Smarting from criticism that some of its top officials have had too cozy a relationship with foreign despots, the French government said it is sending medical aid via airplanes to Benghazi in eastern Libya to help groups opposed to Moammar Gaddafi.

France described the measure as the beginning of a massive operation to support Gaddafi’s opponents to topple the Libyan dictator.

Prime Minister Francois Fillon said two airplanes will carry doctors, nurses, medicine and medical equipment to help Libyans in what he called liberated areas.

He also said that France might support a NATO-enforced no-fly zone over Libya.

Fillon’s announcement came shortly after another prominent French government official, Foreign Minister Michele Alliot-Marie, resigned amidst questions over her contacts with top member of the former Tunisian regime.

Alliot-Marie reportedly offered French assistance to stamp out the uprising in Tunisia. She also took a Christmas holiday in Tunisia during the revolt there, taking flights on a private jet owned by a businessman with close links to the Ben Ali regime.

However, the Prime Minister insisted Alliot-Marie had done nothing wrong.

She was not at fault, he said. This was not a moral decision, but a political one. The voice of France was no longer audible, because Michele Alliot-Marie had become the object of an unjust campaign.
Alliot-Marie defended herself and claimed she was the victim of a political conspiracy to remove her from power.

For several weeks, I have been the target of political attacks and then in the media, using, to create suspicion, counter-truths and generalizations, she wrote. For the last two weeks, it is my family's private life that has been suffering real harassment at the hands of certain media. I cannot accept that some people use this campaign to try to make people believe in a weakening of France's international policy.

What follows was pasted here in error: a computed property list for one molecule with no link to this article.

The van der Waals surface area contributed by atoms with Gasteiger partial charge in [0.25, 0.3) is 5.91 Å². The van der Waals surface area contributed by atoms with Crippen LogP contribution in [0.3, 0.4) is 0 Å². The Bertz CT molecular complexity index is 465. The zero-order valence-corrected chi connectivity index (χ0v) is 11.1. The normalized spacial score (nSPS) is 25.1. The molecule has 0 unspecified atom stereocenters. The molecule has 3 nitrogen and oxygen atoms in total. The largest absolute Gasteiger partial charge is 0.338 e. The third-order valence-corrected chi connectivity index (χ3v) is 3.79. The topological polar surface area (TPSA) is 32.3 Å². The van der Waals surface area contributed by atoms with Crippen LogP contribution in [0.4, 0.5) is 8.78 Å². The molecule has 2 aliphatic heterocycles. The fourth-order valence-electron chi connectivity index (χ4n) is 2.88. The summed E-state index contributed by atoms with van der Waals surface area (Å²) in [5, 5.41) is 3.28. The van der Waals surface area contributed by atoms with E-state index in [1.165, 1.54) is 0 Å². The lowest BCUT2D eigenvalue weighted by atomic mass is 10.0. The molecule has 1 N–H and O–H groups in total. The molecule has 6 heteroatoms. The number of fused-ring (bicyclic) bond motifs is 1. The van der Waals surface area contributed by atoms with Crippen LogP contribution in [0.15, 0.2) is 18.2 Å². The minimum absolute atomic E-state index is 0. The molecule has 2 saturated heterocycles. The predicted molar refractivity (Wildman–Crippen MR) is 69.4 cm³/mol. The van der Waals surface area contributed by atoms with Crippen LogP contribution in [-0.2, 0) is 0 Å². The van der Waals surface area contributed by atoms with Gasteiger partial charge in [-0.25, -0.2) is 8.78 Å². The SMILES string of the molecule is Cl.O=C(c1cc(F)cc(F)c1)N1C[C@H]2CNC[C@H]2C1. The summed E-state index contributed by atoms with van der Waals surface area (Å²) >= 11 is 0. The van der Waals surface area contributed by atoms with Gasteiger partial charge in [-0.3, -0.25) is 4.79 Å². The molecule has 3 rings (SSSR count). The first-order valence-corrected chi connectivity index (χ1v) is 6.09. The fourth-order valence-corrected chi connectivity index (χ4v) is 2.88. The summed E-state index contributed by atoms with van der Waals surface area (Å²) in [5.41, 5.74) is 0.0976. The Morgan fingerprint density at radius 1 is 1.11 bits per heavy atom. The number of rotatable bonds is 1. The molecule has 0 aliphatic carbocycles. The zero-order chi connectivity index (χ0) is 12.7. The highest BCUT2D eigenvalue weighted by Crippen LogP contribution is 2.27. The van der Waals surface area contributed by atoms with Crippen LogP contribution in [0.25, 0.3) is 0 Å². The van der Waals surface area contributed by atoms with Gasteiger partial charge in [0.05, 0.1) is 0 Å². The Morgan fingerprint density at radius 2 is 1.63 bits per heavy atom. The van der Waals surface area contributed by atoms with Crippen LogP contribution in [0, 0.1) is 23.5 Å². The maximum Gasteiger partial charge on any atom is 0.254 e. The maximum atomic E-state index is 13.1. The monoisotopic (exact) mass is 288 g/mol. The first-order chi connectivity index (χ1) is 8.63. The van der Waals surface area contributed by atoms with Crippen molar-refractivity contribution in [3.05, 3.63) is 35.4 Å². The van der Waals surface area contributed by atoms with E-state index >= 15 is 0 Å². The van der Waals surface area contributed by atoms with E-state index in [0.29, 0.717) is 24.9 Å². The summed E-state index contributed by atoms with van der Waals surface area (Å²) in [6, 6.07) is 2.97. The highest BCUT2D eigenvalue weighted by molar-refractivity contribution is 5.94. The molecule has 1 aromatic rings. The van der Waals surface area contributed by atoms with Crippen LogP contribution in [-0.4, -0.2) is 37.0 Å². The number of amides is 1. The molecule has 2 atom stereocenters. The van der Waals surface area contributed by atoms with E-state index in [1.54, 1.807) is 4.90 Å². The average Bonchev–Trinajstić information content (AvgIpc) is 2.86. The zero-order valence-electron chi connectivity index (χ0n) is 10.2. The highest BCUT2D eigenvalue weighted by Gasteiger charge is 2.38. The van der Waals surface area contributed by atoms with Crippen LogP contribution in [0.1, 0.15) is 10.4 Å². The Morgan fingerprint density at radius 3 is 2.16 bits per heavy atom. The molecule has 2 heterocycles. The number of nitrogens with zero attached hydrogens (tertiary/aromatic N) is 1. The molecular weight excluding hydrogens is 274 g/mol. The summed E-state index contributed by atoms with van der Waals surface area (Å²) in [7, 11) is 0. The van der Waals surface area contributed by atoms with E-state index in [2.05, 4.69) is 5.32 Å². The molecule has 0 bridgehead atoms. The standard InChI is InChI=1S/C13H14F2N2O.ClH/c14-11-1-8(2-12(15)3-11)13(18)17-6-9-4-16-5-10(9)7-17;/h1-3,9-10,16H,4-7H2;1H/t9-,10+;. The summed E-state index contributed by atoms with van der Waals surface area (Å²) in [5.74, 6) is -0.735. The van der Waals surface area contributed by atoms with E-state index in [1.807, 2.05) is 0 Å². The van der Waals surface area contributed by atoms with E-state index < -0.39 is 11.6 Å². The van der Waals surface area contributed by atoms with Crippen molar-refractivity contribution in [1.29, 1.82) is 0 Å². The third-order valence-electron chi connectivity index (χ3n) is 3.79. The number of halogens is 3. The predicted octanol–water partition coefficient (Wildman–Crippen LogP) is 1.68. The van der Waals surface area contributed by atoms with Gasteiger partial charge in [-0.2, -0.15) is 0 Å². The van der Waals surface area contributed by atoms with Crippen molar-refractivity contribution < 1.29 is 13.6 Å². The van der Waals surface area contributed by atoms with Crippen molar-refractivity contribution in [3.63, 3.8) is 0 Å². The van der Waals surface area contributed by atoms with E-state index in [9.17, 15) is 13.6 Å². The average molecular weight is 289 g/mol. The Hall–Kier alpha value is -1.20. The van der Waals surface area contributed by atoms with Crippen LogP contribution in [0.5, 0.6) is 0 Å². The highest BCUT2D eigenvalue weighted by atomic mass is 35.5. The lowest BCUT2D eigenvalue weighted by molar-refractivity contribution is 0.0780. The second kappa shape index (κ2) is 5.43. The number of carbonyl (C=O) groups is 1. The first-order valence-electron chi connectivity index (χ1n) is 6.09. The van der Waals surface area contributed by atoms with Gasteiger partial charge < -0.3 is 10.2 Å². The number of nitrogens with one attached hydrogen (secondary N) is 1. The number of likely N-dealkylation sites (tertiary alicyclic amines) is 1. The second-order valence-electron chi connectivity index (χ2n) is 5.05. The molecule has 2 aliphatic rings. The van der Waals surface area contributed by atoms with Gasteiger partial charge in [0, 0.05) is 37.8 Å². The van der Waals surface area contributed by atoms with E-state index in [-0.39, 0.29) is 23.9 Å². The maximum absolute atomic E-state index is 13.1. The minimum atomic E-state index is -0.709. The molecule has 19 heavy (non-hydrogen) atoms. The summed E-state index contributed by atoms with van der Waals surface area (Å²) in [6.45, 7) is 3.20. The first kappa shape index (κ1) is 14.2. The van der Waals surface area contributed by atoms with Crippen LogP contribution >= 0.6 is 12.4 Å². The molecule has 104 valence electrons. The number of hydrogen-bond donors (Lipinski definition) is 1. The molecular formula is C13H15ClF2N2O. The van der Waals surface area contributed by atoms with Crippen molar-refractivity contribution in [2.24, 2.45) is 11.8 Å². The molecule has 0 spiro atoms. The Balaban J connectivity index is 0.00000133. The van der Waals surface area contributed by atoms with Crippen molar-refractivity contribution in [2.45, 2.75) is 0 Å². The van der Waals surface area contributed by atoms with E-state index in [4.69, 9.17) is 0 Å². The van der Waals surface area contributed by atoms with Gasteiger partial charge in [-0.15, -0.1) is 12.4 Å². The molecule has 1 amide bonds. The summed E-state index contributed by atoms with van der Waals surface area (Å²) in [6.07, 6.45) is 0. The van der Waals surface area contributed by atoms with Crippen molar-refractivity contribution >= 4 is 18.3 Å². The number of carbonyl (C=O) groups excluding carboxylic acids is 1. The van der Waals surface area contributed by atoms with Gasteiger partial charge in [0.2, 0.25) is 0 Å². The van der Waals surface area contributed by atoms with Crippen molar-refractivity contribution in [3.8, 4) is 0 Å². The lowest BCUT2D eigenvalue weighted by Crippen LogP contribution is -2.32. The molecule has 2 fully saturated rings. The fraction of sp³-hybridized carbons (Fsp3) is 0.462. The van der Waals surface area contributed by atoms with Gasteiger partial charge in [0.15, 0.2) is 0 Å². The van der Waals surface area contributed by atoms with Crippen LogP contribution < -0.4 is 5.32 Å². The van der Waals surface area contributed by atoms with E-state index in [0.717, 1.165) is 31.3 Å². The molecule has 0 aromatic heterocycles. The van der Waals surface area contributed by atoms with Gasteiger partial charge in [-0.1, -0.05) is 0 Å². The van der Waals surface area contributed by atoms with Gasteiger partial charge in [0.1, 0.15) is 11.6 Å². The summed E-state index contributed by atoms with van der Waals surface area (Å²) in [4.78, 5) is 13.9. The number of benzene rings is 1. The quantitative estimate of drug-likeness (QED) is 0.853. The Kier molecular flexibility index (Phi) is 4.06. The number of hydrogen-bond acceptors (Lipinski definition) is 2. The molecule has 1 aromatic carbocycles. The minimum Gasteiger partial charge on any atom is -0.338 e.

She will be replaced by the Defense Minister Alain Juppe, who previously served as foreign minister and prime minister in the 1990s.

Ironically, in 2004, Juppe was convicted of mishandling public funds.

The new defense minister will be Gerard Longuet, who was the head leader of the ruling UMP party in the Senate and a long-time associate of President Nicholas Sarkozy.

Also, Sarkozy’s chief of staff, Claude Gueant, will become interior minister to replace Brice Hortefeux, who has been convicted of racism and contempt of court while in office.

Meanwhile, Eastern Libya (which contains the country’s key oilfields) has reportedly come under the control of the opposition, buoyed by the defection of large numbers of military personnel and police.

The leaders of the rebel group say they to form a national council to govern the cities under their control. They have also permitted oil shipments to resume from their territories.